Kodak Alaris develops digital processing of ballot papers

Solution improves efficiency, trust and speed of paper voting processes

Tags: Document managementImaging & PrintingKodak Alaris (kodakalaris.com )
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Kodak Alaris develops digital processing of ballot papers Kodak Alaris is offering an end-to-end solution to manage paper-based voting. (Shutterstock)
By  Mark Sutton Published  October 5, 2016

Kodak Alaris has developed technology to digitise processing of election ballot papers, to help reduce errors and speed up processes.

The company says that its solution, which encompasses everything from ballot paper processing hardware and software, design, print, logistics and professional services, offers a considerable improvement over traditional hand counting of ballots or Optical Mark Recognition (OMR) automated processing.

David Whitton, general manager of Kodak Alaris Information Management - Eastern Cluster (Middle East, Africa, East Europe, Turkey & Russia) said: "The future of elections is undoubtedly digital technology and most electoral management bodies must adopt new solutions to improve the electoral process, both in terms of speed and transparency of the results. Digital in this case doesn't mean electronic voting but rather digitizing ballot papers and processing the information after it's scanned. The requirement for this is a reliable scanning and software solution to help save time and reduce errors when tallying the votes."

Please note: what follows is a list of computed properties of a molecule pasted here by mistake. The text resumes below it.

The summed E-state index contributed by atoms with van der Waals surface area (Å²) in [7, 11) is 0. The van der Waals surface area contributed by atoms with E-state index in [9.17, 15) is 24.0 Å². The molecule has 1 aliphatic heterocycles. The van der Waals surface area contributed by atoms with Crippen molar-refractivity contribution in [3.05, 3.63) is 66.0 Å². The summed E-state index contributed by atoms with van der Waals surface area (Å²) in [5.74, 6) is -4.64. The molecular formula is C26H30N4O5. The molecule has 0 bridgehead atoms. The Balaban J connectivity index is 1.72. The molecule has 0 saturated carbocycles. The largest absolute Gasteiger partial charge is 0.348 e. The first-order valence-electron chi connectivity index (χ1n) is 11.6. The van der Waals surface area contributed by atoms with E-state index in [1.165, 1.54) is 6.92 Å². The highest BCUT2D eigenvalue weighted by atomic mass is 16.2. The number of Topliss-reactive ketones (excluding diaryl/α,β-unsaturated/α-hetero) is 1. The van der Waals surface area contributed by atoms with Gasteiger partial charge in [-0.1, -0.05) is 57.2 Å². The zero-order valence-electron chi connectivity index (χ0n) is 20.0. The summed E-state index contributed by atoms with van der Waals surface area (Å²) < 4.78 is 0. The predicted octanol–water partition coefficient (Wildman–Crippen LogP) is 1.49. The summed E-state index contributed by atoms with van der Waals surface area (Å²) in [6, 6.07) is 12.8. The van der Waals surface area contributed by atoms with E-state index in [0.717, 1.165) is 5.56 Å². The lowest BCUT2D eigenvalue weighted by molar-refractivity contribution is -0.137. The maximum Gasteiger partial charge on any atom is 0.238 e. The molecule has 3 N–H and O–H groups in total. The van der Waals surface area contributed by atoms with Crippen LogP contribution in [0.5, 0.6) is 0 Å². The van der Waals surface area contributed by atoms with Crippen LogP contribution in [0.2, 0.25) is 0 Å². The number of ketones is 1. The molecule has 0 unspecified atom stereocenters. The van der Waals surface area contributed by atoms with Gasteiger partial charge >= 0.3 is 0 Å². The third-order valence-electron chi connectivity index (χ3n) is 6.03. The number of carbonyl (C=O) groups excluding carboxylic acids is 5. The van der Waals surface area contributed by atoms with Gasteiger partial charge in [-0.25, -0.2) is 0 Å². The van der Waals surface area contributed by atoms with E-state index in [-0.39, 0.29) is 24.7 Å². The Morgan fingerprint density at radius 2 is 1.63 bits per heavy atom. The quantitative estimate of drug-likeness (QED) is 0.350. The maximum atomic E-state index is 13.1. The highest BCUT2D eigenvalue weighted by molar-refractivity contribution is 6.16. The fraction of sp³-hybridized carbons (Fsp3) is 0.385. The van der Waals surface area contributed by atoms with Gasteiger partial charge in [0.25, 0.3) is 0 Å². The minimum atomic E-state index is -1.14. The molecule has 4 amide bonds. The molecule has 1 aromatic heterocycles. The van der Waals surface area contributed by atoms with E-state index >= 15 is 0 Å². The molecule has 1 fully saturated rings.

The company said that current automated processing using OMR is very sensitive to any variances on ballot papers, and can be more prone to errors. Digitised procedures can increase transparency & accuracy and reduce the time taken to count results.

Kodak Alaris is offering an end-to-end solution which includes high-volume scanners with integrated sorters, ballot paper processing & exception handling software, ballot paper design, secure printing and delivery, on-site ballot processing operations and training.

The solution allows for central administration of the ballot process, while tracking each machine, so that in the event of a counting error or machine failure the fault can be identified quickly and ballots counted using a replacement machine, to avoid delays in tallying results.

The company is also offering specialist election consultancy services with its partners to help organisations to maintain compliance and efficiency in ballot processes. Design services also include capabilities to design ballots that can reduce fraud and counterfeit ballot papers.

"The strength in the Kodak Alaris solution is the ability to place the ballot papers in any orientation in the scanner and the machine can still process the ballot sheet. This is a marked improvement from earlier systems where the sheets had to be placed in a very specific manner. Obviously as numbers go up, the chances of error increase and the amount of labour increases greatly. Failure/ return rate from analogue technology is quite high, and the processing speed is slow. Speed and accuracy go up considerably by working with digital technology. Adopting a digital strategy has benefits of improving efficiency and thereby cutting cost. Besides the security, compliance, time savings and reduction of errors, one of the main benefits is that the solution results in transparency and reassures the public that the process is legitimate," added Whitton.

Kodak Alaris will be showcasing the solution at its stand at GITEX Technology Week, stand C4-10 in Hall 4.

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